Is Samoa ready for another tsunami?

​Samoa readiness for another tsunami hitting the country was questioned at a regional meeting of meteorology directors.

At a presentation on Samoa’s early warning systems, Samoa was asked if it was ready for a tsunami by chair of the Third Pacific Meteorological Council and head of the South West Pacific Tsunami working group, Ofa Fa’anunu.

Principal Scientific Officer Weather Luteru Tauvale said he was confident that with Samoa having experienced a tsunami in 2009, it now had a system in place that made Samoa ready to respond.

His comments were supported by Samoa Meteorology Division ACEO Mulipola Ausetalia Titimaea. “A lot of work has been done. We have held workshops and worked with the disaster management offices.

“We also have a 24-7 national disaster centre with additional staff working shifts,” said Mulipola. “We also have training between the meteorology and seismic centre. One area that we have been working on is SMS with Digicel and Bluesky networks.”

Fa’anunu, who is also Tonga’s Meteorology Director, said it appeared the Samoa Met Division was ready but the fourth component of an early warning system was the ability of people to respond.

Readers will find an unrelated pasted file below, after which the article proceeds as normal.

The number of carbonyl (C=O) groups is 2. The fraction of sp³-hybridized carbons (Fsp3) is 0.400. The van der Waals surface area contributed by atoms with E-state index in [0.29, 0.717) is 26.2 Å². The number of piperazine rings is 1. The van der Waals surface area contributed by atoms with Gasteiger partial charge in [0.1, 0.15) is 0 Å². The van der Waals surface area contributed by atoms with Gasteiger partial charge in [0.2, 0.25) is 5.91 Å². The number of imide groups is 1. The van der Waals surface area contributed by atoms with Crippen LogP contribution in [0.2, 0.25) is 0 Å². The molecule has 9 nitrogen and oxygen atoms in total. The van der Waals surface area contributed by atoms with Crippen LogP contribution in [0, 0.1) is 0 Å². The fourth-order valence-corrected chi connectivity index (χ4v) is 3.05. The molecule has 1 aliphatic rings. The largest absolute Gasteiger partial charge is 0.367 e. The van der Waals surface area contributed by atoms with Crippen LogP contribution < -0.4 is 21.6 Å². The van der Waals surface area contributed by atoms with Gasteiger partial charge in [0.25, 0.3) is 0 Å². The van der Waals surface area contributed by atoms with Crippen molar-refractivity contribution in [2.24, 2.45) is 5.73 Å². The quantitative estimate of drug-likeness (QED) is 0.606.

“Building capacity of the met service is the easy part. The dissemination and getting people to respond it is the most difficult. Do they know where to go for information? Do they know where to evacuate to?”

Since the 2009 tsunami that claimed 148 lives, Samoa has installed 23 sirens on the southeast coast area that was affected by the tsunami. The sirens were funded by the Japan International Co-operation Agency.

Muipola said every year his division ran simulations and at end of every month the siren system was checked.

“We have the capability to respond. For any tsunamis, our awareness is so strong in us. For earthquakes greater than 8.1, we tell people they should not wait for a warning to be issued – run for your life for the high grounds.”

Tsunami warnings in the region used to be issued by the Pacific Tsunami Warning Centre in Hawaii. However, since October last year Pacific Island countries now issue their own warnings according to their own criteria.

Fa’anunu said the South West Pacific Tsunami Group was looking gaps that existed in the system.

At the meeting, he recommended exploring, in partnership with the World Meteorology Organization, how countries could work together regarding tsunami preparedness.

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